The “Red Zone” and Sexual Assault on College Campuses – What You Can Do to Protect Yourself
Going to college is not only about learning and getting a degree. College years are a time of independence, personal growth, meeting new friends, and discovering what the world has to offer. Despite the many benefits of going to college, a problem remains on college campuses that deserves scrutiny.
As college students go back to college this fall or for the first time, they should become familiar with the “Red Zone” and what steps they can take to avoid becoming victims of sexual assault. The Red Zone is a term used to describe a three-month period when sexual assaults are most prevalent on college campuses.
The Red Zone is between August when students begin school and Thanksgiving when they go home for their first holiday break. Unfortunately, more than 50 percent of all sexual assaults that happen on college campuses occur in the Red Zone period.
Additionally, most sexual assaults are perpetrated by a person the victim is acquainted with. In some cases, the victim and perpetrator may be good friends. Most assaults occur on Saturdays and Sundays between the hours of midnight and six in the morning.
The Role of Fraternities in the College Sexual Assault Epidemic
Not all fraternities are evil, and not every fraternity member is a sexual predator. However, fraternities have a reputation for having initiations that involve the intentional sexual assault of female college students, especially freshmen.
For example, a recent social media post advertised a rumored “rape initiation night” that was to occur at a college frat party. Because of the heightened risk of becoming the victim of sexual assault on a college campus (and while drinking in many cases), young college students should be extra cautious when attending parties or other gatherings at frat houses.
Protecting Yourself from Sexual Assault on College Campuses
College students can take certain steps to reduce the risk they will become the victim of sexual assault. Parents can also play a key role by reiterating to their college-aged children that sexual assault on college campuses is a significant concern, especially during the three-month Red Zone.
Steps students can take to protect themselves from sexual assault (which may seem obvious but deserve repeating) include the following:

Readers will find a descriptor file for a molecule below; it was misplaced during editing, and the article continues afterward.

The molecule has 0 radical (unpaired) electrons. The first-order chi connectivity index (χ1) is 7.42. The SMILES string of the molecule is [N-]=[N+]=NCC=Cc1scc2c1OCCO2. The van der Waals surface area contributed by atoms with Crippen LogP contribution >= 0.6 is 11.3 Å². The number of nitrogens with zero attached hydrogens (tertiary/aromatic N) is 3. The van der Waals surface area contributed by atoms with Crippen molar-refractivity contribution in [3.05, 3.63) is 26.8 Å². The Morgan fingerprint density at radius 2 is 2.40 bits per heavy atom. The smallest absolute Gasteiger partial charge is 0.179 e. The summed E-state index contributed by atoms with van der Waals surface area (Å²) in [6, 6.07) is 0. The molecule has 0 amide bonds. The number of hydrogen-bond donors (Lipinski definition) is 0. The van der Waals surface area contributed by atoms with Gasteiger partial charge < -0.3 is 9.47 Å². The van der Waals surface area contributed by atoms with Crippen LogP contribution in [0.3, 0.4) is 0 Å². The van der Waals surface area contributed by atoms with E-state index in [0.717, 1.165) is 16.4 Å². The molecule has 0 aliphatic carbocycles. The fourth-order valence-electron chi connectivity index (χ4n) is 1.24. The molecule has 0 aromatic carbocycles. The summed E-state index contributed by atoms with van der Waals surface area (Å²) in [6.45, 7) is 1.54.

- Never walk home alone;
- If you are alone on your college campus and need to get to your dorm or nearby apartment, enlist the help of campus police or security;
- If you are alone and unable to get home, go to a well-lit place and wait for an Uber or Lyft to take you home (after ensuring the driver is the person identified on the app);
- Have a plan to avoid being on campus late at night, especially on weekends between midnight and six in the morning;
- Carry mace, a whistle or any other device that can help to defend against an assault and/or to alert others who may be around you that an assault is taking place;
- Be extremely cautious when attending parties and gatherings that involve alcohol and drugs (especially frat parties); and
- Report any activity you believe to be a sexual assault to campus police.
Colleges and universities have a responsibility to ensure their campuses are safe for students. While all bad acts cannot be prevented, colleges and universities can do more to ensure students can get home safely, have the means to report abuse and be taken seriously, and provide guidance for sexual assault victims looking for answers.
Contact Searcy Denney Today to Speak with a Florida Sexual Assault Lawyer
Whether you have been the victim of sexual assault or are a parent or family member of a victim, time is of the essence to seek legal guidance from a Florida sexual assault lawyer. Searcy Denney is a reputable law firm with proven results nationwide.
Our lawyers represent clients who have been injured and harmed through no fault of their own, including victims of sexual assault. To receive a free confidential case evaluation to discuss your potential legal matter, contact us today by calling (800) 780-8607 or completing a case inquiry form on our website.